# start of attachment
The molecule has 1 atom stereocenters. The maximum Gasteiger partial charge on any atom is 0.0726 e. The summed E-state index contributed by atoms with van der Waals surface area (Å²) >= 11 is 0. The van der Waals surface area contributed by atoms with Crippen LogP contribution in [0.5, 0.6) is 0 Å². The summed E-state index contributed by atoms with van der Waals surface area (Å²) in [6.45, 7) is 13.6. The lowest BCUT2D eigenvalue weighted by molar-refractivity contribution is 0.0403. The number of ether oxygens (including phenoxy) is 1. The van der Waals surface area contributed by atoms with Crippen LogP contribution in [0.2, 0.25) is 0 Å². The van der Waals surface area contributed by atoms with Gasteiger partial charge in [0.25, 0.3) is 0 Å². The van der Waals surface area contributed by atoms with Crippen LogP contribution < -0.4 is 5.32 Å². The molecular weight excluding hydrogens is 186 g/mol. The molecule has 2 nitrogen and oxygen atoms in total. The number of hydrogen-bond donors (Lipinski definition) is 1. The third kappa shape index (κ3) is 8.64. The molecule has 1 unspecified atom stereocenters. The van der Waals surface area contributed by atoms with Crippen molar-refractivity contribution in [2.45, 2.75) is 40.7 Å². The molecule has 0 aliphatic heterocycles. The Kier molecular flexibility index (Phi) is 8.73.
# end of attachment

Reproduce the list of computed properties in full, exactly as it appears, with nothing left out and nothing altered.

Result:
The molecule has 1 atom stereocenters. The maximum Gasteiger partial charge on any atom is 0.0726 e. The summed E-state index contributed by atoms with van der Waals surface area (Å²) >= 11 is 0. The van der Waals surface area contributed by atoms with Crippen LogP contribution in [0.5, 0.6) is 0 Å². The summed E-state index contributed by atoms with van der Waals surface area (Å²) in [6.45, 7) is 13.6. The lowest BCUT2D eigenvalue weighted by molar-refractivity contribution is 0.0403. The number of ether oxygens (including phenoxy) is 1. The van der Waals surface area contributed by atoms with Crippen LogP contribution in [0.2, 0.25) is 0 Å². The van der Waals surface area contributed by atoms with Gasteiger partial charge in [0.25, 0.3) is 0 Å². The van der Waals surface area contributed by atoms with Crippen LogP contribution < -0.4 is 5.32 Å². The molecular weight excluding hydrogens is 186 g/mol. The molecule has 2 nitrogen and oxygen atoms in total. The number of hydrogen-bond donors (Lipinski definition) is 1. The third kappa shape index (κ3) is 8.64. The molecule has 1 unspecified atom stereocenters. The van der Waals surface area contributed by atoms with Crippen molar-refractivity contribution in [2.45, 2.75) is 40.7 Å². The molecule has 0 aliphatic heterocycles. The Kier molecular flexibility index (Phi) is 8.73.